Numerous people recommended the gold museum. Normally I’m not a gold museum kind of girl, but the Museo Del Oro captivated me. Certainly the gold was impressive, but it was a combination of the stories told, artifacts on display, and absence of more that caught me. There was plenty to see, but I was also left with the sense that there would be so much more to show had the country not been pillaged by the Spanish conquistadors. The displays and interpretation of the indigenous cultures were excellent, from the Muisca’s golden raft representing the El Dorado ceremony where gold and treasures were tossed into a bottomless lake, to the many different artifacts worn during various shaman ceremonies.
I love a good art gallery, and the Botero gallery was a treat. A source of national pride, Botero’s art features subjects that have had way too much candy – robust women with sensuous curves, pudgy crows that could never possibly fly, and fruit that looks like it’s about to burst.
Lick a Salt Mine
How often do you get the opportunity to go down into a mine and lick the walls? (Because that’s a perfectly reasonable quest…) This isn’t just any salt mine, it’s a giant church, the Salt Cathedral of Zipaquirá is carved into the retired salt mine. Small spaces for worship were common in mines as the deeply religious miners couldn’t always make it back up for Sunday service. When this mine was taken out of service, the Industrial Investment Institute and Colombian architect Roswell Garavito Pearl created this one of a kind cathedral. Follow a path through 14 small chapels, representing the stations of the cross. There are other chambers to discover, a movie showing the history of the mine, and a freakishly clear reflecting pool.
I suspect they don’t encourage the wall licking, so be stealthy about it.
As I child, I would venture out into my grandmother’s yard and play horseshoes with my cousins and uncles. I think this is a bit of a North American tradition. Man, are we lame. The Colombians make it way more fun – they add explosives to the mix. Swap the horseshoe for a metal puck called a tejo, pack the pit with muddy clay laced with little packages of mercury laden explosives and toss away. If you make something blow up, you win. And, in order to play, you must drink beer. Yes, booze and explosives, the perfect afternoon with the family. Check out Anthony’ Bourdain’s take on it.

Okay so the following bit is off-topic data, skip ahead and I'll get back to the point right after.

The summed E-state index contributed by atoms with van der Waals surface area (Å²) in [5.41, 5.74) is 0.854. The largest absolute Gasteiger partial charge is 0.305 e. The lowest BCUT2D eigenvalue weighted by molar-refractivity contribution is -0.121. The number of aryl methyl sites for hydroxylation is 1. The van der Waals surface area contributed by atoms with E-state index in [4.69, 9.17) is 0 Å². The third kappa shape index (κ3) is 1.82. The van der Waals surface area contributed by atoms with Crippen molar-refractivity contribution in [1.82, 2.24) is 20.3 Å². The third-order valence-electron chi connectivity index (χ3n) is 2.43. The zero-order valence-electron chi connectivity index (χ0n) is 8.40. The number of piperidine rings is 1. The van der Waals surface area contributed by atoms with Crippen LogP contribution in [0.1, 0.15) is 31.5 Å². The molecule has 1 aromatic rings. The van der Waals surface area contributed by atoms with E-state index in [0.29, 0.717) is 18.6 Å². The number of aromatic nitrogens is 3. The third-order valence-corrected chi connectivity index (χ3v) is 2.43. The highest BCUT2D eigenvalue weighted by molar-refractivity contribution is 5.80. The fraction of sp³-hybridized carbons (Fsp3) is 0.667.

Eat Everything You Can Get Your Hands On
Bogota is truly a festival for your taste buds. From fresh fruit vendors on the street corners to vast markets bursting with every colour and flavour imaginable, my mouth was dazzled at every turn. And it’s picked-today fresh, not a preservative in sight. A bit of advice though – perhaps best not to always ask what you are eating. I still cringe a bit as the taste of cow lung lingers in my memory. Wash it down with a pint of craft brew from the Bogota Beer Company, and treat yourself to absurdly delicious San Jerónimo ice cream – sold at the corner shop in the most exotic flavours.
Dance Your Arse Off
Really, the only things you need to pack are dancing shoes. And perhaps a bit of courage – it takes some guts to venture on to the dance floor with these salsa superstars. I recommend Cachao Bar – the music was pure ear-bliss – a live band playing traditional Cuban ditties, the dancing blew my mind, and the mojitos were the best I had ever had. My senses were overwhelmed – latin beats, sexy dance moves, delicious cocktails – this night was exactly what I had hoped to experience in Bogota. My Colombian friend continued to teach me how to swing my body around and wiggle everything I have. I am humbled by his forgiving feet and the tolerance of those I collided on the dance floor. My salsa moves are getting a wee bit better, but I’m far from fabulous. I guess I’ll need to go back again soon.
There are lessons here. Talk to strangers at concerts. Go dancing when they invite you. Stay out past your bedtime. You never know where you’re going to end up. Now, off with you – go find a Colombian!